What is the Government's response to the Review of International Taxation
- The Government's response is a package of reforms that will improve
the competitiveness of Australian companies with offshore operations,
by reducing the costs of complying with the controlled foreign company
(CFC) rules, reducing tax on foreign `active' business income, and effectively
reducing foreign taxes by modernising Australia's tax treaties.
Why is the Government making these changes?
- The reforms will encourage the establishment in Australia of regional
headquarters for foreign groups, and improve Australia's attractiveness
as a continuing base for our multinational companies. The reforms will
also enhance the competitiveness and reduce the compliance costs of
Australian based managed funds.
What are the main components of the Government's package?
- The main components of the Government's package include:
- simplifying the application of the CFC rules for Australian companies
operating in countries where tax arrangements are comparable to
those in Australia and easing these rules for certain services provided
in international markets;
- exempting Australian companies (and their CFCs) from capital
gains tax (CGT) on the sale of certain non-portfolio interests in
foreign companies and extending the existing tax exemption for foreign
non-portfolio dividends (and certain branch profits). This will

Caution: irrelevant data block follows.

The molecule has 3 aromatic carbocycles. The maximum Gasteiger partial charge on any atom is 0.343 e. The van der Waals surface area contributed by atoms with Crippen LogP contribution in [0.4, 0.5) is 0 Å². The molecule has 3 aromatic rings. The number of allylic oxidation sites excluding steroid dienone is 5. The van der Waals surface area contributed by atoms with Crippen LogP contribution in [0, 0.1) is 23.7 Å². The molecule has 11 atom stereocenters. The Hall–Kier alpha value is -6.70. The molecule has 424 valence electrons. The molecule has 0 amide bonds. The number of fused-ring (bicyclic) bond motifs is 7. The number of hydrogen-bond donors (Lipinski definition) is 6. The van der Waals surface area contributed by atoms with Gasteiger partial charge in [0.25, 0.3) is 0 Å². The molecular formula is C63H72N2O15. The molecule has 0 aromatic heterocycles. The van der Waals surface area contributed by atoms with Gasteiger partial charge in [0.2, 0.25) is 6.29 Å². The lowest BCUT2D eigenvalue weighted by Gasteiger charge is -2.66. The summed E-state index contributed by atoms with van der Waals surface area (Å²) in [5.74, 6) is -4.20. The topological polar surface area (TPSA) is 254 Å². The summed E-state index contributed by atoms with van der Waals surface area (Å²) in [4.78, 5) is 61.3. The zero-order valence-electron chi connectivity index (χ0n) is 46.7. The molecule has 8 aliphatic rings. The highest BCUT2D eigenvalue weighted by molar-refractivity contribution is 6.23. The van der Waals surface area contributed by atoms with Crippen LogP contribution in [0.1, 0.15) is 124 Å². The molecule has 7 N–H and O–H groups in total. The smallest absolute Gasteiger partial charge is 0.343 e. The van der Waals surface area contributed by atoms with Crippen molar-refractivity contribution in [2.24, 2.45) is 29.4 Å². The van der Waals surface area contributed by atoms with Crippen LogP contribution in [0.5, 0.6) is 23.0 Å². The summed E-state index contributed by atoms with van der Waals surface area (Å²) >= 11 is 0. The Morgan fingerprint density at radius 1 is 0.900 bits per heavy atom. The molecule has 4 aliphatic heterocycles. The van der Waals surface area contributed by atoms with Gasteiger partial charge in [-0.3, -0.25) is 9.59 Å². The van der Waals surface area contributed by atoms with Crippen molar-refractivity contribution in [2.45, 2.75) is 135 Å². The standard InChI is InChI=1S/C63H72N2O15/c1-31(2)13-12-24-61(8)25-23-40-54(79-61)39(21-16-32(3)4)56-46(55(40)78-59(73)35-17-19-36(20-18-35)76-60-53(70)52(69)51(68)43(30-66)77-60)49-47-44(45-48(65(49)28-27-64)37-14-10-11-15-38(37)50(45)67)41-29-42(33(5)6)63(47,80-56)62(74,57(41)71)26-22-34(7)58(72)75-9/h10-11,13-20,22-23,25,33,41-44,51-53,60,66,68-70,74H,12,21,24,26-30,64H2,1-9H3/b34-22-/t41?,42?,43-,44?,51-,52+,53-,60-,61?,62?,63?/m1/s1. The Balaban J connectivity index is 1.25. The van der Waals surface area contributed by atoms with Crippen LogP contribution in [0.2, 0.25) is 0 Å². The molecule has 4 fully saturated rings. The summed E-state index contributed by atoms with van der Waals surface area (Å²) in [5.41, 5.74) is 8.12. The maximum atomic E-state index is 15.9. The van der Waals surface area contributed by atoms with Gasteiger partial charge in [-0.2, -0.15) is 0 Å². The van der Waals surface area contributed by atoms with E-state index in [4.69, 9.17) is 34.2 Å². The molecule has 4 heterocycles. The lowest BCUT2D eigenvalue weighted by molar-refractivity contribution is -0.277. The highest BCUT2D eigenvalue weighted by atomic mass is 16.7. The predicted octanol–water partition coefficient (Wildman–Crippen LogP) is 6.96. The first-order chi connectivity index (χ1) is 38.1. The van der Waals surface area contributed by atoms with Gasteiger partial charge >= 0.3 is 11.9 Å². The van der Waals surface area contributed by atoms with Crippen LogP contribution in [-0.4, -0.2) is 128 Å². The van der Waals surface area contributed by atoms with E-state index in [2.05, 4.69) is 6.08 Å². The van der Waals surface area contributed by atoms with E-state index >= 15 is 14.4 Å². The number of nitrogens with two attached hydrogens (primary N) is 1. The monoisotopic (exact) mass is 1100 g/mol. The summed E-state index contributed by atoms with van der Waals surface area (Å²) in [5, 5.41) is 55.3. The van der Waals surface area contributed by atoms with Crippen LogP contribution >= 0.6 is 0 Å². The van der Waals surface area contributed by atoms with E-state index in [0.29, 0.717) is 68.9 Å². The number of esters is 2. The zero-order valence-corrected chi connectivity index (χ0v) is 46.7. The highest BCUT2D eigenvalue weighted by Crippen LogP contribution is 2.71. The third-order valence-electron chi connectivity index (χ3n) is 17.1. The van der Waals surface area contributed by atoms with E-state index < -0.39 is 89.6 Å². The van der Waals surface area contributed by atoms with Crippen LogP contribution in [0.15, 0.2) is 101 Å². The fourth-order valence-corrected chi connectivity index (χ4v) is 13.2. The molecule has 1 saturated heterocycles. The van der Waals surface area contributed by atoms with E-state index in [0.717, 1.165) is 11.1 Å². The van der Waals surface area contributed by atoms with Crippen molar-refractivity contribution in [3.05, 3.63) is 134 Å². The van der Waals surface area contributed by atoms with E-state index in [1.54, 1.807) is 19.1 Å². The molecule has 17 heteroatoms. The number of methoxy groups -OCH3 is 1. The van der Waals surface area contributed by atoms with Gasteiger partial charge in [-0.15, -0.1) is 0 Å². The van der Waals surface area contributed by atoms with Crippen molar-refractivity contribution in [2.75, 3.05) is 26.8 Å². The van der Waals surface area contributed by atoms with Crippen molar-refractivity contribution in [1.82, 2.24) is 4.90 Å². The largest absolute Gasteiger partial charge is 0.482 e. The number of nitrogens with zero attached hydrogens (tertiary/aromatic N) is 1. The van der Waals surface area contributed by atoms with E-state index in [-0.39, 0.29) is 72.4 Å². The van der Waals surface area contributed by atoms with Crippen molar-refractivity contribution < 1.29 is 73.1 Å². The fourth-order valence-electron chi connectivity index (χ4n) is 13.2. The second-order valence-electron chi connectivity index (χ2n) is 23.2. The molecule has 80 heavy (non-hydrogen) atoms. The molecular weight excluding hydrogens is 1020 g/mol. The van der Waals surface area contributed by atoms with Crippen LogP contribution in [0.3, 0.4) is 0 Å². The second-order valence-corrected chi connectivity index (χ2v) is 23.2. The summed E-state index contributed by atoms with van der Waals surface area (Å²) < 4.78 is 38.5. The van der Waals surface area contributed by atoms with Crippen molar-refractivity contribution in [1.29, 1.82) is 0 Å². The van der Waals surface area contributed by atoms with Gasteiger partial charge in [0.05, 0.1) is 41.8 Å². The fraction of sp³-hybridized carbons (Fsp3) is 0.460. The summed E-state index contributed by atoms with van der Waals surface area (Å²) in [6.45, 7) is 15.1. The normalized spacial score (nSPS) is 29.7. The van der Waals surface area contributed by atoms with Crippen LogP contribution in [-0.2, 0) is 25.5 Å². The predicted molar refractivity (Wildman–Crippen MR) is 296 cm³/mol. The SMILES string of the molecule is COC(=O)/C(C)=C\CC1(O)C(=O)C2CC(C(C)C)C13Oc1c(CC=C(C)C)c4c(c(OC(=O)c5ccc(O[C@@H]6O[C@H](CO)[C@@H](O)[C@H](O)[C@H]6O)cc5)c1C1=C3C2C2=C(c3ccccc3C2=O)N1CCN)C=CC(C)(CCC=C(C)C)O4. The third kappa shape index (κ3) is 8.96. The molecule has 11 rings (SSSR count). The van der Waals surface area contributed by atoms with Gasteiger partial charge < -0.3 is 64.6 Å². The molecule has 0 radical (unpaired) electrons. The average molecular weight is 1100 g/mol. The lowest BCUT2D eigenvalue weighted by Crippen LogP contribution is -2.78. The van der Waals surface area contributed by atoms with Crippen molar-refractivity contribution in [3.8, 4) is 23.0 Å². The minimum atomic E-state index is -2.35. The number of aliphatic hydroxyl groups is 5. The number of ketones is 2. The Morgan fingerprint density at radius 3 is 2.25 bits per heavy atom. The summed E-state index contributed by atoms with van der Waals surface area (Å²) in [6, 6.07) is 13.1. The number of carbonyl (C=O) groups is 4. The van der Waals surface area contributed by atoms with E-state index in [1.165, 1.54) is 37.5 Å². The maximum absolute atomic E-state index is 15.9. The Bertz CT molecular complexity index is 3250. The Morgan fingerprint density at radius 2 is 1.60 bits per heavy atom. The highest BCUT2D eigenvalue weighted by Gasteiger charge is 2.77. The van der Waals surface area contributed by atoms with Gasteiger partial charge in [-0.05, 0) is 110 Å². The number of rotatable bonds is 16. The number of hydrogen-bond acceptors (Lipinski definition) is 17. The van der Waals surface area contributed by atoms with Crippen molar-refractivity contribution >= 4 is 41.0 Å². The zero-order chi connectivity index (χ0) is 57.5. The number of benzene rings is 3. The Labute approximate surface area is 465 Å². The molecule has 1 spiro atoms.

assist Australian companies operating offshore, as well as regional
headquarter operations based in Australia;
- further consultation with the business community to determine
whether another aspect of conduit income tax relief - a targeted
CGT exemption for the disposal by non-residents of interests in
Australian companies, to the extent a gain or loss has an underlying
foreign source - can be practically developed;
- better targeting the foreign investment fund (FIF) rules to reduce
compliance costs for Australian managed funds and superannuation
entities investing offshore by increasing the `balanced portfolio
exemption' from five to ten per cent for all taxpayers
and exempting complying superannuation funds from the FIF rules;
- revising certain aspects of the cross-border taxation of trusts
to improve the international competitiveness of Australian managed
- moving towards a more residence-based treaty policy, consistent
with the direction set in the US Protocol. This is expected
to enable early finalisation of a revised tax treaty with the United
- addressing the double taxation of employee share options. A previously
announced measure requiring security from departing residents for
deferred CGT liabilities will not proceed.
Who will benefit from this measure?
- This measure will benefit:
- Australian companies with offshore operations and their shareholders;
- regionally-focussed subsidiaries of foreign multinationals;
- Australian managed funds and superannuation funds; and
- individuals changing residence between countries.
When will these measures commence?
- The majority of these reforms will not commence until 1 July 2004
or later to enable adequate public consultation to be undertaken on
the design of the legislation, including addressing integrity issues.
- Priority will be given to implementing key reforms to the CFC and
FIF rules to achieve early commencement where possible. Remaining reforms
will be implemented in successive tranches.
How can I find out more about this measure?
- Further details may be found in the Treasurer's Press Release of
13 May 2003.
- See also the revenue measure titled International Taxation - Review
of International Taxation Arrangements in the Treasury portfolio in
Budget Paper No. 2.
- See also the Board's Report: Review of International Taxation
Arrangements at www.taxboard.gov.au.